Yesterday (6/12), the House of Representatives passed the Class Action Fairness Act, a bill designed to move most class actions from state to federal court, where, it is perceived, judges will be less receptive to the rights of plaintiffs. (See Washington Post article.) The vote in the House was 253-170, generally but not exclusively along party lines, with a few Democrats joining the majority and two Republicans opposing the bill.
The bill now moves to the Senate, where a similar proposal, S 274, already has significant support, including endorsements from some Senate Democrats such as Sens. Dianne Feinstein of California, Blanche Lincoln of Arkansas, Herb Kohl of Wisconsin, Zell Miller of Georgia and Thomas Carper of Delaware. (See AP article.). While there have been efforts over the last several years to pass such legislation, and similar bills have passed the House three times, they have traditionally stalled in the Senate. If the Senate coalesces around a proposal this time, especially considering the support of the moderate Senate Democrats, then it is increasingly unlikely that this proposal can be stopped.
President Bush supports the proposal, and is expected to sign the bill if the two chambers can resolve the differences between the two bills. AP reports that the White House said Thursday that “[t]he bill will remove significant burdens on class-action litigants and provide greater protections for the victims whom the class-action device originally was designed to benefit.” The bill is also part of the President’s tort-reform agenda, driven by adviser Karl Rove (see Washington Post article) which includes medical malpractice reform and other measures designed to limit lawsuits and reduce the influence of trial lawyers.
The key differences between the House and Senate versions of the bill involve retroactivity. The House version is retroactive, and would apply to all class action lawsuits, even those already being heard. The Senate version is not retroactive, and only applies to class action lawsuits, and not to similar actions, including lawsuits consolidated into one case or state attorney general actions. House Republicans say the legislation needs to apply to all class action lawsuits, even the ones already being heard. That “language eliminates any incentive to rush to the courthouse to avoid the reforms contained in the legislation,” said Rep. Lamar Smith, R-Texas. “It also prevents individuals from being made part of a frivolous suit that has been filed before enactment of the new laws.” Both versions of the bill would require that class-action lawsuits in which the primary defendant and fewer than one-third of the plaintiffs were from the same state be heard in federal court.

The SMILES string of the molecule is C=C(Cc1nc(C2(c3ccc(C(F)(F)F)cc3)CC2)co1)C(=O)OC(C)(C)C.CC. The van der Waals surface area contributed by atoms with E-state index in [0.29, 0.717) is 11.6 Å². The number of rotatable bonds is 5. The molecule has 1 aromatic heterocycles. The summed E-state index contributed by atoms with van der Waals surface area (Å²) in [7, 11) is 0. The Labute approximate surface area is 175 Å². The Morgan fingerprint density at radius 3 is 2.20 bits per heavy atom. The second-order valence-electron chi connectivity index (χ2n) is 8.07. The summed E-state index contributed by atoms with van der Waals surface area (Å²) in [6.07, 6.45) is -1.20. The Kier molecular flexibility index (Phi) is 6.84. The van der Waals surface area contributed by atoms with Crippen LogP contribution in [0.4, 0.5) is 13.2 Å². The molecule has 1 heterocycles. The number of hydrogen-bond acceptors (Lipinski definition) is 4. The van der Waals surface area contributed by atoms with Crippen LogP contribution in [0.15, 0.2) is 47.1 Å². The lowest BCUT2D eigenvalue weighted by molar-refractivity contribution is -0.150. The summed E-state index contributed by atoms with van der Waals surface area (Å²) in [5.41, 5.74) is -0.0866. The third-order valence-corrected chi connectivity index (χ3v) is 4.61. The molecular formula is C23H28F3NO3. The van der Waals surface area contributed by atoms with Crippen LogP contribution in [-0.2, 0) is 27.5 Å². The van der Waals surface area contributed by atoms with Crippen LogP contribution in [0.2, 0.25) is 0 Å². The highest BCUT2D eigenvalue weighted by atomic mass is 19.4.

As previously discussed in the April 1 blog entry, the Class Action Fairness Act is anything but fair to class action plaintiffs. The proponents of this bill have an interest in moving class actions to federal court, as federal court litigation can be more complex and costly. There are a number of rules applicable in federal courts that most states have not yet adopted that make litigation in federal court more time-consuming and expensive, and juries tend to be more conservative in federal court. The bill also contains a number of other provisions all designed to make it hard for employment and civil rights plaintiffs, as well as other groups of individuals who are taking on big business, to file a group lawsuit.
While it might not be possible to stop this proposal from charging forward, it is very important that your Senators hear from you. Let them know that your concept of “fairness” does not include proposals that make it much more difficult for those wronged by widespread and discriminatory practices to fight back in court.
More Information on the Class Action Fairness Act:
Public Citizen’s Unfairness Incorporated: The Corporate Campaign Against Consumer Class Actions